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Title: Spain made flesh :reflections and projections of the national in contemporary Spanish stardom, 1992-2007
Authors: Naughten, Rebecca Claire
Issue Date: 2010
Publisher: Newcastle University
Abstract: This thesis uses Higson’s (2000) approach to national cinemas (that they look inward and outward to define their boundaries) to investigate how Spanish stardom interacted with the national between 1992 and 2007. The thesis examines four specific stars as case studies, and finds that there is a correlation between the cinema produced and the stars created, and that stars are as reflective of their national cinema as they are of current cultural perceptions and conceptions of nationness. The thesis therefore provides a detailed investigation of contemporary Spanish stardom within the framework of the interrelations between Spanish cinema and the four chosen stars in their reflections and projections of the national. Perriam (2003), Babington (2001), and Vincendeau (2000) show that the relationship between stars and the national informs the shape and content of their stardom, but this thesis argues that stars negotiate industrial imperatives as well as the cultural contexts of their nation; the national, cultural, and industrial converge in the star image. In investigating the stardom of Javier Bardem, Penélope Cruz, Eduardo Noriega, and Paz Vega –who emerged at different points during the period– this thesis finds that the manner in which Spanish stars interacted with the national onscreen gradually changed owing to factors specific to the Spanish film industry in this era. Textual analysis of star images and performances and cultural contextualisation are employed to argue that as the influences within Spanish cinema have become more culturally diverse, and the boundaries of ‘Spanish cinema’ have expanded, newer Spanish stars are less obviously ingrained with Spanishness and their reflections and projections of the national become less overt. Although this is suggestive of a gradual dilution of national characteristics within Spanish cinema and stardom, this thesis finds that the newer stars nonetheless still reveal something of their changing Spanish culture and society.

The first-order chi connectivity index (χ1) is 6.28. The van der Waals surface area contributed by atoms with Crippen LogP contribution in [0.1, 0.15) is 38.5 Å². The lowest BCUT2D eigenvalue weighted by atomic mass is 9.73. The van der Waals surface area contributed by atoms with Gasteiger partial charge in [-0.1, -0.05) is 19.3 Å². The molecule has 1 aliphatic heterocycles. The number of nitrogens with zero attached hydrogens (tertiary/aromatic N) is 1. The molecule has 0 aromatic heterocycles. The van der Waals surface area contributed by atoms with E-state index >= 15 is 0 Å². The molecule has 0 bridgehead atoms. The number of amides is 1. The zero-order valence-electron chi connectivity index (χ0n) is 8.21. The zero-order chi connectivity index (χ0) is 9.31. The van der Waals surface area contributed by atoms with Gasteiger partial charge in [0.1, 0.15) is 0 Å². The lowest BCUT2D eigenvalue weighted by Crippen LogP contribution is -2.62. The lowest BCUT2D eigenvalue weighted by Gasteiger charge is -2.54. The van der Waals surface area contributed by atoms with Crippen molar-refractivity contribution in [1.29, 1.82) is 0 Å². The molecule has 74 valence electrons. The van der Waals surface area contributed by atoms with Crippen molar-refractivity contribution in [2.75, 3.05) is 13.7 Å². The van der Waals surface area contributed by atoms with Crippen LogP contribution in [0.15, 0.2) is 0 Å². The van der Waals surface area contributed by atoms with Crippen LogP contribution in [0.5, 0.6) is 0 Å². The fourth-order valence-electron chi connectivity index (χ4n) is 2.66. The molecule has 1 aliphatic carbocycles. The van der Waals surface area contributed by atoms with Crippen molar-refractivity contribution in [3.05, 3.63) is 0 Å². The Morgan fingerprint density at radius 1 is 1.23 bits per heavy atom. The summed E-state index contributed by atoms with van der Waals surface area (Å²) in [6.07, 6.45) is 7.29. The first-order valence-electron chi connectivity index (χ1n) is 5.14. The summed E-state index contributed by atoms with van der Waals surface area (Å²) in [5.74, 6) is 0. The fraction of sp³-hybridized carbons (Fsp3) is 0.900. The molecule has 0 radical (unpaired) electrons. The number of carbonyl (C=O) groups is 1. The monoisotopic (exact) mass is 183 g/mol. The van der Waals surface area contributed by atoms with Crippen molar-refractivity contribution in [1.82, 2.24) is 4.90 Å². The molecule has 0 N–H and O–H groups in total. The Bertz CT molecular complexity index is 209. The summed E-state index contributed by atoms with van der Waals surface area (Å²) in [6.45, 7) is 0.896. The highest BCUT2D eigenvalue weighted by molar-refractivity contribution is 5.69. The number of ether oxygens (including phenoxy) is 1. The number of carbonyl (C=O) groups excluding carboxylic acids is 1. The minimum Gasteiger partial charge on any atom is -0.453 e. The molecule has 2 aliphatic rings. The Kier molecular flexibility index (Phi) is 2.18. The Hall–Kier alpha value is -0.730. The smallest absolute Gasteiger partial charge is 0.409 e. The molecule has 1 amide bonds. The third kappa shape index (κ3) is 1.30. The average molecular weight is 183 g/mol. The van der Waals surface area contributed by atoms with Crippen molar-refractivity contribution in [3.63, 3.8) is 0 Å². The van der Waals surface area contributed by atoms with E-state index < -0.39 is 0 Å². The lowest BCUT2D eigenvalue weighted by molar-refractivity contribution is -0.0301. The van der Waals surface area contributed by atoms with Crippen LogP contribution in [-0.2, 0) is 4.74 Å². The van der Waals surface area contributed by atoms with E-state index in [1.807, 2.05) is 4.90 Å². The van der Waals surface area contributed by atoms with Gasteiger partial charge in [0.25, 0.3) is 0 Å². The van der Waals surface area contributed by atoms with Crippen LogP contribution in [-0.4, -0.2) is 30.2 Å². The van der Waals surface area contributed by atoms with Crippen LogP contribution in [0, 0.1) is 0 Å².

Description: PhD Thesis
Appears in Collections:School of Modern Languages

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